Materials Design and Characterisation



Team members of the department Materials Design and Characterisation

Developing metallic biomaterials includes several aspects, which are processed in parallel:
1. Designing the actual material (alloy development), which fulfils the mechanical, biological and functional requirements for application.
2. Producing the material and processing this material in the form of test specimens for studies, but also for prototype implants.
3. Characterising properties (specified under 1 above), the result of which can lead to further design adjustment.
In the Department of Materials Design and Characterisation, we are concerned with all three work packages and our objective is to develop and optimise biodegradable magnesium as well as titanium alloys for permanent implants.

Materials Design

We concentrate on powder metallurgy methods for material development and processing, particularly on metal injection moulding (MIM). A motivation for utilising powder metallurgy methods is that, compared to other technologies, it is a relatively simple alloy variation. It also possesses high microstructural homogeneity and demonstrates great flexibility in terms of the manufactured geometry. Both titanium and magnesium materials are very sophisticated materials. Without understanding the material behaviour and underlying physical processes, during sintering for example, optimal results cannot be achieved with respect to the component properties and the ability to reproduce such properties during manufacturing. This is why we study the processes that occur in titanium and magnesium alloys during powder metallurgical processing and then derive optimized material compositions and process parameters.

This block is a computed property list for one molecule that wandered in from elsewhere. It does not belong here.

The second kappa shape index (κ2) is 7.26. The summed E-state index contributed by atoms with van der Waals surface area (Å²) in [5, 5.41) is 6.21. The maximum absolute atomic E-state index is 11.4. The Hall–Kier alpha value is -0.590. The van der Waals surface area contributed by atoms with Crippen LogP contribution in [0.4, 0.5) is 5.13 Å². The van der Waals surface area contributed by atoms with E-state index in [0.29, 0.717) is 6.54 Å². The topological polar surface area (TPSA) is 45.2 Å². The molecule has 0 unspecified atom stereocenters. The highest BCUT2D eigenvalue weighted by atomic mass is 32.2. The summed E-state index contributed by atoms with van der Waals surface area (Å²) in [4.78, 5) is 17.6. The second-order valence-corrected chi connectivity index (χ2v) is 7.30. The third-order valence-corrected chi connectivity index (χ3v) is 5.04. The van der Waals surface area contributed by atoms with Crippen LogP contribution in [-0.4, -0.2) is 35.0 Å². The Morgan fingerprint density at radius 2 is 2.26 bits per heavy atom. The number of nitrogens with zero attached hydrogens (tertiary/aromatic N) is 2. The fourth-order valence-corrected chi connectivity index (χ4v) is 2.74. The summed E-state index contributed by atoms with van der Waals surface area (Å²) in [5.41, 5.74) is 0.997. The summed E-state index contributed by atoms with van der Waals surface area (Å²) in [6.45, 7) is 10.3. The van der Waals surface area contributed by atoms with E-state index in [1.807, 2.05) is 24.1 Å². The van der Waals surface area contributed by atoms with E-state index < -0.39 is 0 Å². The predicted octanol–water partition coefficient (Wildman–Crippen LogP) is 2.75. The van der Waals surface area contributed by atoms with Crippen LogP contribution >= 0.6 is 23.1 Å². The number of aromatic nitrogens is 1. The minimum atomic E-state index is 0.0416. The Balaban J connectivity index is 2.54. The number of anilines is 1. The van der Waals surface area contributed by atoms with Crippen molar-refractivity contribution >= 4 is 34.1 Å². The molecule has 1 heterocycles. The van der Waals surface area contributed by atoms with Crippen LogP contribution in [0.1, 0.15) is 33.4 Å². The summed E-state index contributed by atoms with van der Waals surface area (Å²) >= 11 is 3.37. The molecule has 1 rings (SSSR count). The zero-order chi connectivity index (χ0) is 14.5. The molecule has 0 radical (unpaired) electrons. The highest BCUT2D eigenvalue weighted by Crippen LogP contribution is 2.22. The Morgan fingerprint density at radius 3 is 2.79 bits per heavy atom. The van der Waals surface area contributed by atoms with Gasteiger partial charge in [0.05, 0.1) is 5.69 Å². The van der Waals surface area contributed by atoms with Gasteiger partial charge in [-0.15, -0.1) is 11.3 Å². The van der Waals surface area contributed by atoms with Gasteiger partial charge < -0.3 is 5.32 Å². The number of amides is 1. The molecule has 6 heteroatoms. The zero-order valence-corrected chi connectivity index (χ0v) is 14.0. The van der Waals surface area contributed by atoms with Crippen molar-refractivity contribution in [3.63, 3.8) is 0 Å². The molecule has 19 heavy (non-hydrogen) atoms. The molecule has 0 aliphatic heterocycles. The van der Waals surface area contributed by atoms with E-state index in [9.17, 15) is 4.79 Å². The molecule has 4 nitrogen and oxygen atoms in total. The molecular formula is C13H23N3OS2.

Implantable screws for spine fracture treatment. MIM made of TiAl6Nb7 powder (Design: Tricumed Medizintechnik GmbH) .

A complete MIM manufacturing chain, including feedstock production, is available for our research. This manufacturing chain has been specifically adapted for the demands of oxygen-sensitive materials such as titanium and magnesium. Current research topics include investigating the roles of oxygen and carbon in influencing the mechanical characteristics as well as the sintering and refinement of the microstructure by developing special alloys. We have even been capable of processing magnesium alloys using MIM since 2012, a global pioneering achievement.


In addition to the characterisation of material properties by mechanical and optical methods, we focus on material analysis under physiological conditions. In doing so, we are especially concerned with studying the degradation behaviour of magnesium alloys.

Standard tests such as e.g. salt spray tests have turned out to be non-predictive with respect to the behaviour of implant materials in living organisms (in vivo). For this reason, we adapt and develop novel in vitro test procedures, in order to eventually be able to make more reliable statements about the suitability of different alloys as implant materials and their in vivo behaviour.

Bild Degradation Jorge

In vitro degradation of Magnesium alloy. Top: PEO coated, bottom: bare alloy © Jorge Gonzales

Each newly developed material passes through several series of tests in which different material properties are measured under various physiological conditions. In these tests, the material is exposed to a variety of physiological fluids such as blood, medium or serum. The influence of cells on the material and its properties is studied. In addition, tissue-specific flow rates can be set in the bioreactor which simulate the in vivo situation even better.

If an alloy is found to be particularly promising, the material is passed to the Biological Characterisation department. There, the reactions of different cell types and their specific adaptation and alteration mechanisms in contact with metallic biomaterials are investigated.